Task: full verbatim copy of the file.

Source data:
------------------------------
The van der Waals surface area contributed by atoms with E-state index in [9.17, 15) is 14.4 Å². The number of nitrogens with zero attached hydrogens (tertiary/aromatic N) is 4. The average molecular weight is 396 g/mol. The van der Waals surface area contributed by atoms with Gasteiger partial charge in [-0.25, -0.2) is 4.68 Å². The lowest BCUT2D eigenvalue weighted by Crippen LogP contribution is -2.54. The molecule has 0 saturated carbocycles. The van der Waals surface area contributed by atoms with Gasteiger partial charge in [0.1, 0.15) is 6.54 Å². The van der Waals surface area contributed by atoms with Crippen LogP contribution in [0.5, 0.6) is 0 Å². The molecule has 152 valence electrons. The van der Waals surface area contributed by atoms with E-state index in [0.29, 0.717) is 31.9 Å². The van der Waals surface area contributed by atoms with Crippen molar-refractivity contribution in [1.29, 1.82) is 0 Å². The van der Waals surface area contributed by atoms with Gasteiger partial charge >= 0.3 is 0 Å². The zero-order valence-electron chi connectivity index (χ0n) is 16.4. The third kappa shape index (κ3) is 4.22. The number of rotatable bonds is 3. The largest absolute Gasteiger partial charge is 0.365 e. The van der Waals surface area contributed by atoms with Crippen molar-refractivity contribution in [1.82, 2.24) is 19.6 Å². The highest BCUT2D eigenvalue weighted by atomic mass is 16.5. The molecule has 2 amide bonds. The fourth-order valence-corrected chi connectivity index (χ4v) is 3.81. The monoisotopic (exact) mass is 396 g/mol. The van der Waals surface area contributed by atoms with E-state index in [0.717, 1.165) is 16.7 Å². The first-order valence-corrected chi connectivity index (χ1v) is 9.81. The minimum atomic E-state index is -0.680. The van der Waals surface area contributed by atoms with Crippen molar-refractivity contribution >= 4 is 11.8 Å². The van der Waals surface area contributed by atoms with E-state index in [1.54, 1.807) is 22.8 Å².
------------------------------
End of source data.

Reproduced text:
The van der Waals surface area contributed by atoms with E-state index in [9.17, 15) is 14.4 Å². The number of nitrogens with zero attached hydrogens (tertiary/aromatic N) is 4. The average molecular weight is 396 g/mol. The van der Waals surface area contributed by atoms with Gasteiger partial charge in [-0.25, -0.2) is 4.68 Å². The lowest BCUT2D eigenvalue weighted by Crippen LogP contribution is -2.54. The molecule has 0 saturated carbocycles. The van der Waals surface area contributed by atoms with Gasteiger partial charge in [0.1, 0.15) is 6.54 Å². The van der Waals surface area contributed by atoms with Crippen LogP contribution in [0.5, 0.6) is 0 Å². The molecule has 152 valence electrons. The van der Waals surface area contributed by atoms with E-state index in [0.29, 0.717) is 31.9 Å². The van der Waals surface area contributed by atoms with Crippen molar-refractivity contribution in [1.29, 1.82) is 0 Å². The van der Waals surface area contributed by atoms with Gasteiger partial charge >= 0.3 is 0 Å². The zero-order valence-electron chi connectivity index (χ0n) is 16.4. The third kappa shape index (κ3) is 4.22. The number of rotatable bonds is 3. The largest absolute Gasteiger partial charge is 0.365 e. The van der Waals surface area contributed by atoms with Crippen molar-refractivity contribution in [1.82, 2.24) is 19.6 Å². The highest BCUT2D eigenvalue weighted by atomic mass is 16.5. The molecule has 2 amide bonds. The fourth-order valence-corrected chi connectivity index (χ4v) is 3.81. The monoisotopic (exact) mass is 396 g/mol. The van der Waals surface area contributed by atoms with E-state index in [0.717, 1.165) is 16.7 Å². The first-order valence-corrected chi connectivity index (χ1v) is 9.81. The minimum atomic E-state index is -0.680. The van der Waals surface area contributed by atoms with Crippen molar-refractivity contribution >= 4 is 11.8 Å². The van der Waals surface area contributed by atoms with E-state index in [1.54, 1.807) is 22.8 Å².